We received TA (travel approval) and our CA (consulate appointment) this morning. I knew why our social worker was calling. I saw her number on my phone and my stomach dropped. It's the moment every international adoptive parent waits for. There are a lot of calls that we wait for. A lot of them are good. Some aren't so good. But the call where we find out we have TA is THE call. The emotion felt when we hear "TA" trumps all other. It's the moment I literally felt God giving me a high five. VICTORY!

Victory. That's what this is. God vividly revealed to us that adoption is his number one priority. He adopted us. He calls us to live a life that points to who He is and what He does. He adopts. So we adopt. He called us to live out what He has done. This past year... the events, emotion, heartache and joy have all lead to the victory that He promised us from the beginning of our journey. He called us. He carried us. And He is delivering us. Delivering us half way around the world to be united with the daughter who was predestined to be our child and more importantly HIS child. That, my friends, is victory.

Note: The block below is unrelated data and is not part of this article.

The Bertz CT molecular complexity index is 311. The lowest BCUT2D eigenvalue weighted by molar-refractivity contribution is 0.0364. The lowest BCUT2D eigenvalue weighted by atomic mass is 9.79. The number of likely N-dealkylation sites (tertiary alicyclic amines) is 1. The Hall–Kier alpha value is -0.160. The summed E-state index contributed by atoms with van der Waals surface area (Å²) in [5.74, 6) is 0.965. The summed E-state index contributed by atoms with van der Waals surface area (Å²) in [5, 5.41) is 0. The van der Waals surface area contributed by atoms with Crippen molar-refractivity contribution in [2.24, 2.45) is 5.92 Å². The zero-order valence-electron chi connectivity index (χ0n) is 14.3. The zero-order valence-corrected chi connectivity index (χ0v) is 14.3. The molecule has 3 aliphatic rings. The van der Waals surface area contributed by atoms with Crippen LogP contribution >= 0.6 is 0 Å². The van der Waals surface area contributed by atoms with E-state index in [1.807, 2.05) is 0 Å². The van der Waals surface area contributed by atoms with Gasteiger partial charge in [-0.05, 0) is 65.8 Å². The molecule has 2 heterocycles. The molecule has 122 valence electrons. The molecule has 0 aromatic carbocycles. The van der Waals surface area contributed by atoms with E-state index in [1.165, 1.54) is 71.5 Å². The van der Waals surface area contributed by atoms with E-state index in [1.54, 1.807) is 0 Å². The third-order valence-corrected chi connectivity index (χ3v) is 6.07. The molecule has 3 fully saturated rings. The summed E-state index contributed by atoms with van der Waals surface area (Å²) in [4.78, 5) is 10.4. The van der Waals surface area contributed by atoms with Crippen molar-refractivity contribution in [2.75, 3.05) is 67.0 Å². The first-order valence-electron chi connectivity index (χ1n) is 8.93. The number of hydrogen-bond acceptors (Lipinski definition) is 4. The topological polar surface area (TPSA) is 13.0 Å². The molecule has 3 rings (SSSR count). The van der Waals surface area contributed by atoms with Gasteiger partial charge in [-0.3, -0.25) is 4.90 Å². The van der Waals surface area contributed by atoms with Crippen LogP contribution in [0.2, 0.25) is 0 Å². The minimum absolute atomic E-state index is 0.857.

We will board a plane on Wednesday, March 26th. Our "gotcha day" will be Monday, March 31st. This is the day that our baby girl is put in our arms. From this day on, she is ours. Forever. Never labeled "orphan" again. We will return home on April 11th. There's a lot that will happen between March 26th and April 11th. We look forward to letting you walk with us while we are there, through my blog, and our FB page.